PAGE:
CME expanding daily trading hours to 22 beginning May 13

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Since the development of futures contracts for buying and selling farm commodities began in 1848—there have been several significant changes at the Chicago Board of Trade.  And one that was announced yesterday is among a handful with the greatest impact.

The new development expands the trading day to 22 hours.  It begins at 6 p.m. and ends at 4 p.m. the next afternoon.  That begins May 13—and is in response to a major challenge by the new InterContinental Exchange at Atlanta to take over the traditional grain and agricultural commodities traded in Chicago.

The open outcry trading in the iconic pits will remain 9:30 a.m. to 1:15 p.m.  However, the 22 hour per day trading will be on the electronic version of the Chicago Board of Trade—known as the CME Globex trading platform.  There is a lot of impact to this. 

First of all—farmers who call elevators to forward contract grain, place hedges, or buy options, will likely wait until the market closes at 4.  That means elevator merchandisers and managers will be working late every day.  Currently, it is easy to take care of that business between the 1:15 market close and when the elevator office closes at 5.  But not any more.

Secondly—the trading day will be underway when the USDA releases price-sensitive reports, typically at 7:30 a.m. and 3:00 p.m. when the market is not in operation.  Unless the USDA changes its schedule to release its commodity estimates between 4 p.m. and 6 p.m.—there will be some haves and have nots when a report is released during the trading.  Large trading groups will have the resources to get instant access, but a typical farmer will have to wait 15 or 20 minutes until his dial-up Internet modem taps into the information flow of the report.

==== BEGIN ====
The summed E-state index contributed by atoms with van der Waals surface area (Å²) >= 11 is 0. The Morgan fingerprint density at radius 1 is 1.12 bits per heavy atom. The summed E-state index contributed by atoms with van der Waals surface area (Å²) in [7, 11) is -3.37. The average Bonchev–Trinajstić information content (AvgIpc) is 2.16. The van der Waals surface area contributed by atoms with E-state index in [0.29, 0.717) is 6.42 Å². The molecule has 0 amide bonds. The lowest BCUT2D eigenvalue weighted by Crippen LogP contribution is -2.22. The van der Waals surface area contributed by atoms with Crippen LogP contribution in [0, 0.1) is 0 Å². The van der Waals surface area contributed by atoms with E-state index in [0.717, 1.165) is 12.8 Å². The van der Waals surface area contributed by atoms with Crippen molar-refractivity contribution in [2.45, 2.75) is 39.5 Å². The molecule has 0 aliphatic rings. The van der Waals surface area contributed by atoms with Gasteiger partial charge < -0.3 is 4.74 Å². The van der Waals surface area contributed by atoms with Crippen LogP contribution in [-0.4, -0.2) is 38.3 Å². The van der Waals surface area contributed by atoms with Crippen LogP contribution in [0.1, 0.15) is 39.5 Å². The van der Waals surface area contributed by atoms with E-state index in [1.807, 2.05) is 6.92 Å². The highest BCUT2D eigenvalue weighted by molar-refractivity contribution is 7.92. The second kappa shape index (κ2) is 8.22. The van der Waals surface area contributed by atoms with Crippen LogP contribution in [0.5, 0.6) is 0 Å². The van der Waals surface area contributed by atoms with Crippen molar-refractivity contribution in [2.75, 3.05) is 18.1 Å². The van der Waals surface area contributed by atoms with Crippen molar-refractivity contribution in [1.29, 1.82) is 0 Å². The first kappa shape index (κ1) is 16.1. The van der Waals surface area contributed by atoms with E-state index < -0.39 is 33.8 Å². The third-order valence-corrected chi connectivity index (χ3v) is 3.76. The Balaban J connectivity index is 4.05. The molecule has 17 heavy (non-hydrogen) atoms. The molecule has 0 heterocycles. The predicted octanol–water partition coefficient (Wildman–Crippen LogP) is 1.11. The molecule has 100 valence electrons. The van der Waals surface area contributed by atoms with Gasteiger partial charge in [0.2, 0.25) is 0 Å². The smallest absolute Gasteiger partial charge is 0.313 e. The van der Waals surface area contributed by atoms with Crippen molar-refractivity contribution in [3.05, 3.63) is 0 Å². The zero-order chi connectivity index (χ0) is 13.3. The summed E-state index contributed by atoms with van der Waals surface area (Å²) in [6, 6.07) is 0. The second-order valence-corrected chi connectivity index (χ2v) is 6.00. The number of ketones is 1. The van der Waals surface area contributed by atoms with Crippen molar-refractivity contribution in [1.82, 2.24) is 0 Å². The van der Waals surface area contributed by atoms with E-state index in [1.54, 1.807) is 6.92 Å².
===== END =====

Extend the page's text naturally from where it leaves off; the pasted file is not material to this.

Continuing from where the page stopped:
Thirdly—Farmers who manage their price risk at the CME will have to be much more aware of the daily trading activity.  China may announce a major grain purchase during their business day, but that may be 1 a.m. here, and the markets could make major moves that the large brokerages follow, but can’t be followed easily by the typical producer.

It will take some time to get used to waiting until 4 p.m. to see how the market closed, or did it just temporarily stop so records could be updated, and margin calls made. Probably, more of the latter than the former.

Beginning with the trading on Sunday evening May 13, the CME Globex trading floor will be in operation 22 hours per day, with the official start at 6 p.m. and the market close at 4p.m. the following day.  The open outcry will remain its regular morning and early afternoon hours.  The change will have impact on farmers who closely follow the price action, and elevators who provide hedging services.

Source: FarmGateBlog

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Wisconsin  |  May, 02, 2012 at 01:52 PM

Grain and soybean futures already are already trading electronically overnight under the current system, so the impact of any announcements by China at say 1 a.m. CT shouldn't be any different than it is now.

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